The profile of the projects investigated in this study is presented in Exhibit 1. The 79 institutional building projects were constructed between July 1999 and December 2003. There were two types of institutional projects, namely, level-1 institutions and level-2 institutions. Level-1 institutions were built for children between 6 to 12 years of age. Level-2 institutions were for students between 13 to 16 years of age. Both these institutional types consisted of similar facilities. However, the covered area for a level-1 institution was 17,500m2 and a level-2 institution was 21,500m2.
Exhibit 1: Profiles of the institutional projects investigated
Exhibit 2 Statistics of variation orders, variations and omissions in all institutional building projects
As shown in Exhibit 2, of the 5,301 variation orders for institutional projects, 39.21% were related to the ORV group, while a majority (54.63%) of variation orders was from the CRV group. Only 3.22% were related to the CTRV group. Very few variation orders were from the OV and CC groups. Of the 6,414 variations that occurred in both new and upgrading projects, 39.00% were related to the ORV group, and 55.17% of the variations were from the CRV group. The variations related to the CTRV group were only 3.24%. Very few variations were related to the OV and CC groups as shown in Exhibit 2. Of the 346 omissions that occurred in both new and upgrading projects, 49.71% were from the ORV group and 40.75% were from the CRV group. Omissions related to the CTRV and OV groups were 8.09% and 1.44% respectively. It was revealed through in-depth interviews with professional that the omissions were mainly carried out for reducing the project cost and not exceeding the contingency sum allocated for the project. The results suggested that the more number of variations encountered during the projects were also due to the timing of the projects implementation, as a majority of the projects were carried out during the early phases of the programme of rebuilding and improvement in Singapore. It was revealed through in-depth interviews with the professionals with the government agency that the objectives and specifications provided by the developers were not fully developed during the early phases of the programme. The time allocated for design development was not sufficient and the specifications and requirements were frequently revised by the developers, thus leading to numerous variations during the construction phase of the projects. As a majority of the institutional projects was completed during the initial phases of the programme of rebuilding and improvement, large numbers of variations were expected. The overall analysis suggests that the highest number of variation orders, variations and omissions that occurred in the upgrading and new projects were contributed from the ORV and CRV groups as shown in Exhibit 2. Hence, both these groups were further analyzed to determine the most important root causes of variations in both new and upgrading projects.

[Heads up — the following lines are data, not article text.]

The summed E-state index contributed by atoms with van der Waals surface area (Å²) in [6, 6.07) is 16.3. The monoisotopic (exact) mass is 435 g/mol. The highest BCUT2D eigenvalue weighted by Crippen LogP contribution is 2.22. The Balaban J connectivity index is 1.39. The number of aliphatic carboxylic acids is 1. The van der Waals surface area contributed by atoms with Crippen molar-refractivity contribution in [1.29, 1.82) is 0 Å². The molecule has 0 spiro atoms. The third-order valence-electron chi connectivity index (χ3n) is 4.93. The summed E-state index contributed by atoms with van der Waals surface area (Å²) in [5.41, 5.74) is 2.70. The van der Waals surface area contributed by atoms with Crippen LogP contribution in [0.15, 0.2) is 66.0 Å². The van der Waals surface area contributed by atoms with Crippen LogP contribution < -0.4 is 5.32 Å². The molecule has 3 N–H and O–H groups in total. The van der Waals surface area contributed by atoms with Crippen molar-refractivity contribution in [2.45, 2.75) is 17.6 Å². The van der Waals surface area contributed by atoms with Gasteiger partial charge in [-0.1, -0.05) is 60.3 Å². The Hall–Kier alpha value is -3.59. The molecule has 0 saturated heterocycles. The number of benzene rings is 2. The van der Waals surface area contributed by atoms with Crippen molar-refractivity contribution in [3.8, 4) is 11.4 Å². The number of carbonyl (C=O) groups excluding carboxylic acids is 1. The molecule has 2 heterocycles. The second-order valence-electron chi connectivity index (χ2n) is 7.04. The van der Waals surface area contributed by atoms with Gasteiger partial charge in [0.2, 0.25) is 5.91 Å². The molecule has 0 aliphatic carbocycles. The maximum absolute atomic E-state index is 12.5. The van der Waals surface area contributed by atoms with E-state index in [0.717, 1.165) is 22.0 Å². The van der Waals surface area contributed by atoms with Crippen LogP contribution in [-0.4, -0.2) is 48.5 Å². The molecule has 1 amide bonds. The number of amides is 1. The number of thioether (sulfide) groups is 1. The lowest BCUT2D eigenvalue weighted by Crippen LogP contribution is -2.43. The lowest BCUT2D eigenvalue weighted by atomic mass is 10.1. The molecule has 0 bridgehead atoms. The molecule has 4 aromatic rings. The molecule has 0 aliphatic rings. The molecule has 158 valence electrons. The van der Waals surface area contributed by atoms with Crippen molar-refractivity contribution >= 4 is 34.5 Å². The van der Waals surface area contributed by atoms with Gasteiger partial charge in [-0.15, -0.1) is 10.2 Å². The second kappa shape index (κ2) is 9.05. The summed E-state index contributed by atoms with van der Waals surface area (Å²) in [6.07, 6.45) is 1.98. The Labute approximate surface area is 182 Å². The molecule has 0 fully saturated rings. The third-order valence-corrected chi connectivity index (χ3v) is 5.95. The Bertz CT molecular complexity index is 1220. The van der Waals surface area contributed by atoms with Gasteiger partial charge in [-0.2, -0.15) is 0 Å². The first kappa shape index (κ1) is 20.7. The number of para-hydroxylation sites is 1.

(Note: TVO= Total variation orders, TV= Total variations, TO= Total omissions)
Exhibit 3 Most important root causes of variations in institutional projects
The root causes of variations were determined based on the information available from the source documents of the 79 projects. Furthermore, the causes determined were also verified with the professionals during the in-depth interview sessions. The results suggest that the highest number of variation orders and variations were contributed from the ORV and CRV groups. As shown in Exhibit 3, further analysis of these two groups revealed that change of plans or scope by owner, change in specifications by owner from the ORV group and noncompliance design with government regulations, design discrepancies, change in design by consultant from the CRV group were considered as the top five most important and common root causes of variations in institutional building projects. The study suggests that the professionals should concentrate more on defining the scope of project, allocating sufficient time for design development and improving design detailings and compliance with government regulations that would assist in reducing variations related to the ORV and CRV groups.